Restaurants fell for spilt wine swindle

A CAMBRIDGE law graduate tried to clear his debts by bombarding restaurants with complaints and sending them bills for dry cleaning.

Richard Lorrison, who had read about a similar scam in a newspaper article, sent out hundreds of letters using false names to claim that waiters had spilt wine on his suit.

Southwark Crown Court in London was told yesterday that he pocketed pounds 1,300 from restaurants that paid up before the fiddle was halted.

He admitted five charges of deception and asked for a further 316 similar charges to be considered. He also admitted obtaining two bank loans for pounds 10,000 each in the name of Andrew Smith and to obtaining property by deception - a passport in the same name. Lorrison, 30, of Old Basing, Hampshire, was jailed for 18 months.

The court was told he had abandoned his career with a leading law firm because he felt that his City job would never allow him to settle his spiralling debts.

Judge Mota Singh said that Lorrison had created a series of false identities to carry out the frauds. Restaurants in the City and east London that paid out for cleaning bills included: the Mustard Smithfield Brasserie, the Prospect of Whitby public house, Rudland and Stubbs, the Simpsons Tavern, and Pascal's Restaurant.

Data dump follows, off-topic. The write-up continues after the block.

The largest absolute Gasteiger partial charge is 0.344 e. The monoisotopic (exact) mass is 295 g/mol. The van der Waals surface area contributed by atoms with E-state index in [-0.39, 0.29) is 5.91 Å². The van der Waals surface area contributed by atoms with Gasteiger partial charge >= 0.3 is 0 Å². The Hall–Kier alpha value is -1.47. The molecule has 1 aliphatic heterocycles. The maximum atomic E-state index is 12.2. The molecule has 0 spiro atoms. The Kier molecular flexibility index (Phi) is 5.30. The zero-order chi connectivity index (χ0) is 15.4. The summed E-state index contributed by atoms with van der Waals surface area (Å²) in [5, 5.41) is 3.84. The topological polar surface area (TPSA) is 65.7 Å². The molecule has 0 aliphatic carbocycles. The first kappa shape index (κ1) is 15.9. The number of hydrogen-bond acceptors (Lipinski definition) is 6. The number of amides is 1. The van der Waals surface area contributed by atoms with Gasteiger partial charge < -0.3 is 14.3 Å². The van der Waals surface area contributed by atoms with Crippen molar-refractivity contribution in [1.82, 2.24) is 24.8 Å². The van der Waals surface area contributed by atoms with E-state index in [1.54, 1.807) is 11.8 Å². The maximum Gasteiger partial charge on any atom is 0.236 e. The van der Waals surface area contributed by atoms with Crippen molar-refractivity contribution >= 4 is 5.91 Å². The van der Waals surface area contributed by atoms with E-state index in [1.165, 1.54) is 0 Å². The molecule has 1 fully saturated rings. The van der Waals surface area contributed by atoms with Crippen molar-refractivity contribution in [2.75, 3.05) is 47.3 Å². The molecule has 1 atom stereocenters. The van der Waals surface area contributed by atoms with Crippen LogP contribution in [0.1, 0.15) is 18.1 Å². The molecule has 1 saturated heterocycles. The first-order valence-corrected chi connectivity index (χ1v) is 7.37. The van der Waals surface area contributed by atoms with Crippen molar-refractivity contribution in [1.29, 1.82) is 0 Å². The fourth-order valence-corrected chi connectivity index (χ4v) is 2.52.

Stephen Winberg, for the prosecution, said Lorrison began writing to restaurants in the name of Christopher Brown, claiming that some wine had been spilt on his suit by a waiter, and enclosing a forged copy of a dry-cleaning receipt.

Mr Winberg said restaurants would reply with an apology and cheques for up to pounds 30. In May last year, Lorrison was stopped in a car registered in the name of Brown and complaints by restaurateurs later led back to the defendant.

Max Hill, for the defence, said his client had trained as a solicitor with the "top-10" firm Herbert Smith and with another firm before deciding to leave the profession.

As a trainee, Lorrison had earned up to pounds 25,000, but he abandoned his career and offended - creating a "labyrinth" of false identities.

"The great mystery is why a young man with all the education that can be thrown at him would reject his chosen profession at such a time," Mr Hill said. Lorrison had despaired of clearing his debts.

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